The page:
History of Aviation Part 3

Aviation during WW 2

During the terrible years of the Second World War life in Trinidad changed, and changed some more again towards its end.

The young men who had attended the A.T.C., the flying school, had to leave their jobs in Port-of-Spain where they had worked as clerks or just enjoyed the good times, and were now fighting for their very lives. In 1943, twelve men from Trinidad died for liberty in the airwar over London and the European continent. They were flying a variety of craft from Avenger Torpedo Bombers to Spitfires, Hurricanes and Lancaster Bombers over the Hamburg docks.

The picture seems to come to you in black and white. The men: ernest, even handsome in their formal haircuts. The girls with unplucked eyebrows, some wearing white socks with their little pumps. Green Corner saw hundreds of sailor suits and white caps. The young Americans had boyish faces, and they would soon see action at Midway or Guada Canal or in the battle for the Coral Sea. From time to time, you could catch glimpses in the throng of the smart blue of a aircraft pilot, a more tailored cut, gold wings catching the harsh neon light.

BWIA pilots in 1943/44 literally held the islands together. The war in the South Atlantic, just off Mayaro, Toco and Maracas, forced all but the navy and the merchant marine to take to the sky. New air hostesses joined the crew, Helen Scharf, Margarete Bolton and Dolores Gibb. The colonial government felt that the airline's significance in the context of the war was becoming far too important for it to continue to be controlled by one man alone, Mr. Lowell Yerex. During one of his frequent absences - he travelled a lot to the Argentines and Brazil - he was ousted by a boardroom 'coup d'etat'. New shares were issued and the government bought them up to take over the controlling interest of the airline. The 'History of Aviation in Trinidad and Tobago' continues: "After this, his [Yerex'] influence in BWIA steadily declined."

This quite forgotten pioneer, this true entrepreneur, died in his adopted home of Argentina in 1968. The post of Director of Civil Aviation was handed over to Wing Commander Maurice Banks in 1944. After the war was won, Banks guided the fortunes of BWIA.

Fernand Farfan flew Spitfires in the Middle East. He had been trained at Piarco. Having joined up in 1941, Farfan took part in that famous battle at the Falaise Gap. He returned home as the first local pilot to fly for BWIA.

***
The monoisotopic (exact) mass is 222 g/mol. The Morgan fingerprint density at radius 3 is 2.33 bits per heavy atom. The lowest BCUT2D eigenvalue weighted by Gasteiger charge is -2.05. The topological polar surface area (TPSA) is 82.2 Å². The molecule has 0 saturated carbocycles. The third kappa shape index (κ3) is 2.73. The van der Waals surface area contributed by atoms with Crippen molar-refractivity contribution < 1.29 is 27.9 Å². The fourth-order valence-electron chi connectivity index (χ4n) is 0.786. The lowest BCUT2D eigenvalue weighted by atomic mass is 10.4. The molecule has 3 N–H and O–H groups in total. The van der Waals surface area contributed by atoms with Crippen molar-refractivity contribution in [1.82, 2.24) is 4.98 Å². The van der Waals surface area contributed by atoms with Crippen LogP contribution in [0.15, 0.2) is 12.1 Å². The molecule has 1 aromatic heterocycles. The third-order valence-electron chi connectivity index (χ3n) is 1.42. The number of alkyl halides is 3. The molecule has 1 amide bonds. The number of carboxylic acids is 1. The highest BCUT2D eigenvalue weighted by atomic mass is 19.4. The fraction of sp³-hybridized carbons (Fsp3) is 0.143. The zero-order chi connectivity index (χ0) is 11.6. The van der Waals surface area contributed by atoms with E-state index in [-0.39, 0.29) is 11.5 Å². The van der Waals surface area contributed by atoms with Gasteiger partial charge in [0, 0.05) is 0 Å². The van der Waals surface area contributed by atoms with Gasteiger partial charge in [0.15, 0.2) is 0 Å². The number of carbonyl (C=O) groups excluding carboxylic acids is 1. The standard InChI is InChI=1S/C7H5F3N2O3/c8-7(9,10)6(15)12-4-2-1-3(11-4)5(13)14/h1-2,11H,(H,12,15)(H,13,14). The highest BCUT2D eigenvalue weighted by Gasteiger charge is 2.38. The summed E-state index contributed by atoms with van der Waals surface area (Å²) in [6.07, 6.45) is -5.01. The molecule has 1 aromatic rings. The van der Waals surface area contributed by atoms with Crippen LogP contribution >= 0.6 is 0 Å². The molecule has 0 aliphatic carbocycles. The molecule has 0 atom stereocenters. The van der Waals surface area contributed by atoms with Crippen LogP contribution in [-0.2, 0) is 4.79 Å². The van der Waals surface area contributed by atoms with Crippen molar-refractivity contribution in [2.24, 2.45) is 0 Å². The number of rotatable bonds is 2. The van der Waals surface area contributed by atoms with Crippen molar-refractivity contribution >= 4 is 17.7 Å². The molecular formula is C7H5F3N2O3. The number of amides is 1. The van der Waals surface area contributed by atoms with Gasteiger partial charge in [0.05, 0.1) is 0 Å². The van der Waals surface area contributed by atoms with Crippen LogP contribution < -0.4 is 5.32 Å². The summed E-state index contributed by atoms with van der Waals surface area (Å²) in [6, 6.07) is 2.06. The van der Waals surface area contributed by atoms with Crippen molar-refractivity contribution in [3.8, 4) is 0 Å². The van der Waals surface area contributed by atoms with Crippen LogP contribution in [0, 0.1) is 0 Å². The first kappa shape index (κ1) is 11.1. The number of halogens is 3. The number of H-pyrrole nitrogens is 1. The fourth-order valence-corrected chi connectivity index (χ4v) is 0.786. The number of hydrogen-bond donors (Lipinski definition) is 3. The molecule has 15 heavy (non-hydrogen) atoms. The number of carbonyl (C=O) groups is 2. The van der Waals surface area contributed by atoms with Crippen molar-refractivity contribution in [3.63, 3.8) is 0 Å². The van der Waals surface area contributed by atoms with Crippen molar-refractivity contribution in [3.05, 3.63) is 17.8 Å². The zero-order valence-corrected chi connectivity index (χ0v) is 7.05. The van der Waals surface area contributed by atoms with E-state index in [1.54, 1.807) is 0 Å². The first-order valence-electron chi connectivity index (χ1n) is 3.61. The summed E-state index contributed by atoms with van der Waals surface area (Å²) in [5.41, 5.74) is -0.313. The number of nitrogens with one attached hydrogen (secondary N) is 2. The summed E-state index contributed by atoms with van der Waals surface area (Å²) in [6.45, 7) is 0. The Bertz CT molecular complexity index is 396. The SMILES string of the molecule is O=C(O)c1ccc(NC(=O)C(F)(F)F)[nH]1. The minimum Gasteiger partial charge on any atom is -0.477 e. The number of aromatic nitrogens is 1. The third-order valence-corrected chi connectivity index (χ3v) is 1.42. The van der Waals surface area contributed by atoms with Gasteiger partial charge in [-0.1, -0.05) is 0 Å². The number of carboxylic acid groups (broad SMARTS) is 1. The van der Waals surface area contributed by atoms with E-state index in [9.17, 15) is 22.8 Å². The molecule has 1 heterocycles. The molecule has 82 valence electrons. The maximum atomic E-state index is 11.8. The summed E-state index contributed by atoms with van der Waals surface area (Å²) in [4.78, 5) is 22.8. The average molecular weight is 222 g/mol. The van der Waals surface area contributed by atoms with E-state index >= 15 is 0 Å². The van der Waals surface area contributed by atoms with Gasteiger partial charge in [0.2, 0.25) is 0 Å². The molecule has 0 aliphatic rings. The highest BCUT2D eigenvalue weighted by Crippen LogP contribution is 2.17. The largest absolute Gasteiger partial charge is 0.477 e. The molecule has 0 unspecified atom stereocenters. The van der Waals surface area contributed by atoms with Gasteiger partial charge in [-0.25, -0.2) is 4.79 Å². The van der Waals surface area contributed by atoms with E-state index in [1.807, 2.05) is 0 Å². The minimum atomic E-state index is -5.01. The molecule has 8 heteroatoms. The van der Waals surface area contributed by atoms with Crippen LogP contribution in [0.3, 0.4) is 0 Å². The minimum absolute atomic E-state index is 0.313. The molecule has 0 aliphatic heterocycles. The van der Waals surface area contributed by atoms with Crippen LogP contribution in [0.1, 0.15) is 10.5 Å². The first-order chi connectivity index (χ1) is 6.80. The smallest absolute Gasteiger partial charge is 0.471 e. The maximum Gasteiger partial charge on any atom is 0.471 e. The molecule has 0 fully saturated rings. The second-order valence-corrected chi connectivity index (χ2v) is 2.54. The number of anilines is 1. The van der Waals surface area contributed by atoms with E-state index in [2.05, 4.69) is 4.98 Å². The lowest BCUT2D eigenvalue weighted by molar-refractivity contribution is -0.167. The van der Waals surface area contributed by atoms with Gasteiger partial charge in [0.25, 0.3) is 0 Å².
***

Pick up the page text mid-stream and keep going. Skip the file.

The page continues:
Philip Kelshall had flown Mosquito fighters on night missions over London, so as to surprise the intruders - which was considered as dangerous. Kelshall also served with the 29th Nightfighter Squadron. When his official 'tour' was over, he returned to Trinidad in July 1946 to become the second local pilot for BWIA.

Esmond Farfan returned to Trinidad at the end of the war. He had served as Captain of a mighty Lancaster bomber over the shrapnel-filled sky of Berlin. He had seen the fires of Stuttgart and Darmstadt, and was awarded a Distinguished Flying Cross. Esmond was to become BWIA's third local pilot and served the airline for 33 years.

As the Trinidadian pilots came home, some found jobs with the airline, as did many navigators, engineers and mechanics. This was the core from which the 'esprit de corps' came. These young men and women set the tone for generations to come.

"They gave to BWIA a unique sense of class'" as one retiree told me. "We started off first class from the very beginning." K.T. Murray took the post of C.E.O. as the challenge to rebuild the world's civilian fleets gathered momentum. BWIA looked at the Lockheed 14. These planes were really retired bombers, and served well in the interim. But it was the Lodestars and Vickers Vikings that became the real first fleet. BWIA had by then moved into the old fleet air arm facilities, occupying the four western hangars at Piarco, and was ready to face 'modern times'.

© Paria Publishing Company Limited 2000


| The Immortal 45 | The History of banking | History of Aviation | The Lost Portraits |
| Nothing has changed in 200 years | The Antique Saints of Trinidad | The men who shaped the 20th century in T & T |
| The Missions | The History of Sugar Cane and Rum | Comfortable with cocoa |
| Religious diversity in the Indian-Trinidadian community | Gouverneur Chapeau Paille - Sir Ralph Woodford |